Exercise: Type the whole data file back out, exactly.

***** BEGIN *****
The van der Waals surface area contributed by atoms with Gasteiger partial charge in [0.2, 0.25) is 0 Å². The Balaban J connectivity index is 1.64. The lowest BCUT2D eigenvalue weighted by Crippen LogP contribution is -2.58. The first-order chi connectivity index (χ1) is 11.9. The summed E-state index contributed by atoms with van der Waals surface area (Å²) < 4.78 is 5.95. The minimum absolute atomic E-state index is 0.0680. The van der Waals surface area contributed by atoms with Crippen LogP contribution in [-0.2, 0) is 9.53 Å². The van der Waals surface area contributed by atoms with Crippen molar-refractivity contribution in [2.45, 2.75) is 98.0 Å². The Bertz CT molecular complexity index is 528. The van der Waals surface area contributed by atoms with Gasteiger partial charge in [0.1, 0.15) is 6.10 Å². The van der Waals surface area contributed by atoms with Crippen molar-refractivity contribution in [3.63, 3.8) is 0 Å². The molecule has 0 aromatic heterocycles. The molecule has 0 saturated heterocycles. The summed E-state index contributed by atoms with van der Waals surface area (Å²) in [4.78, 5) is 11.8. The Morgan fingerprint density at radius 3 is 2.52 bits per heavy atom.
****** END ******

The van der Waals surface area contributed by atoms with Gasteiger partial charge in [0.2, 0.25) is 0 Å². The Balaban J connectivity index is 1.64. The lowest BCUT2D eigenvalue weighted by Crippen LogP contribution is -2.58. The first-order chi connectivity index (χ1) is 11.9. The summed E-state index contributed by atoms with van der Waals surface area (Å²) < 4.78 is 5.95. The minimum absolute atomic E-state index is 0.0680. The van der Waals surface area contributed by atoms with Crippen LogP contribution in [-0.2, 0) is 9.53 Å². The van der Waals surface area contributed by atoms with Crippen molar-refractivity contribution in [2.45, 2.75) is 98.0 Å². The Bertz CT molecular complexity index is 528. The van der Waals surface area contributed by atoms with Gasteiger partial charge in [0.1, 0.15) is 6.10 Å². The van der Waals surface area contributed by atoms with Crippen molar-refractivity contribution in [3.63, 3.8) is 0 Å². The molecule has 0 aromatic heterocycles. The molecule has 0 saturated heterocycles. The summed E-state index contributed by atoms with van der Waals surface area (Å²) in [4.78, 5) is 11.8. The Morgan fingerprint density at radius 3 is 2.52 bits per heavy atom.